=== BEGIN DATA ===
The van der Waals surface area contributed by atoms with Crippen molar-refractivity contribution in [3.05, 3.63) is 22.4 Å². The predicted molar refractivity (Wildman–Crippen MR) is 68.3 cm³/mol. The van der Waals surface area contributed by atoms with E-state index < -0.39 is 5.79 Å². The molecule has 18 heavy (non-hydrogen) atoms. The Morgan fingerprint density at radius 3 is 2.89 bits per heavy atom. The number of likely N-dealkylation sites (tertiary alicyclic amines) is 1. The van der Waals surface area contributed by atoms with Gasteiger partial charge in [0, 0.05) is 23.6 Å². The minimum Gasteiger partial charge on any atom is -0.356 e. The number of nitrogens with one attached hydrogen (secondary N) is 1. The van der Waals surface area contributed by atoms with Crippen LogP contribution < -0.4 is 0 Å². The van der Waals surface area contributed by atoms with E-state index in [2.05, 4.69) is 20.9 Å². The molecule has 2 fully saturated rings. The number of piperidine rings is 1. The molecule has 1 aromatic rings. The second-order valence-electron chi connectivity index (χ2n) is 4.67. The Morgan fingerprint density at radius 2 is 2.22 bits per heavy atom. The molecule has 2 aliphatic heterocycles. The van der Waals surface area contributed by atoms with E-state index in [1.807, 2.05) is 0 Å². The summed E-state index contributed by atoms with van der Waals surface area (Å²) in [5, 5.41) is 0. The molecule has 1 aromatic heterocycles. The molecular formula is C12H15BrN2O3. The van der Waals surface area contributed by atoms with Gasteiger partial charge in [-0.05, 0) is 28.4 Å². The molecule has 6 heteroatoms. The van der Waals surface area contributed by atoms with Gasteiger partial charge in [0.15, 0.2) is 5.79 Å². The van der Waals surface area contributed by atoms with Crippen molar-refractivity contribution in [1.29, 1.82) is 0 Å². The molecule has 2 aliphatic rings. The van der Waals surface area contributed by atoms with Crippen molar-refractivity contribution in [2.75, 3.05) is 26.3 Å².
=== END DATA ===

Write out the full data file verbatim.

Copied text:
The van der Waals surface area contributed by atoms with Crippen molar-refractivity contribution in [3.05, 3.63) is 22.4 Å². The predicted molar refractivity (Wildman–Crippen MR) is 68.3 cm³/mol. The van der Waals surface area contributed by atoms with E-state index < -0.39 is 5.79 Å². The molecule has 18 heavy (non-hydrogen) atoms. The Morgan fingerprint density at radius 3 is 2.89 bits per heavy atom. The number of likely N-dealkylation sites (tertiary alicyclic amines) is 1. The van der Waals surface area contributed by atoms with Gasteiger partial charge in [0, 0.05) is 23.6 Å². The minimum Gasteiger partial charge on any atom is -0.356 e. The number of nitrogens with one attached hydrogen (secondary N) is 1. The van der Waals surface area contributed by atoms with Crippen LogP contribution < -0.4 is 0 Å². The van der Waals surface area contributed by atoms with E-state index in [2.05, 4.69) is 20.9 Å². The molecule has 2 fully saturated rings. The number of piperidine rings is 1. The molecule has 1 aromatic rings. The second-order valence-electron chi connectivity index (χ2n) is 4.67. The Morgan fingerprint density at radius 2 is 2.22 bits per heavy atom. The molecule has 2 aliphatic heterocycles. The van der Waals surface area contributed by atoms with E-state index in [1.807, 2.05) is 0 Å². The summed E-state index contributed by atoms with van der Waals surface area (Å²) in [5, 5.41) is 0. The molecule has 1 aromatic heterocycles. The molecular formula is C12H15BrN2O3. The van der Waals surface area contributed by atoms with Gasteiger partial charge in [-0.05, 0) is 28.4 Å². The molecule has 6 heteroatoms. The van der Waals surface area contributed by atoms with Gasteiger partial charge in [0.15, 0.2) is 5.79 Å². The van der Waals surface area contributed by atoms with Crippen molar-refractivity contribution in [1.29, 1.82) is 0 Å². The molecule has 2 aliphatic rings. The van der Waals surface area contributed by atoms with Crippen molar-refractivity contribution in [2.75, 3.05) is 26.3 Å².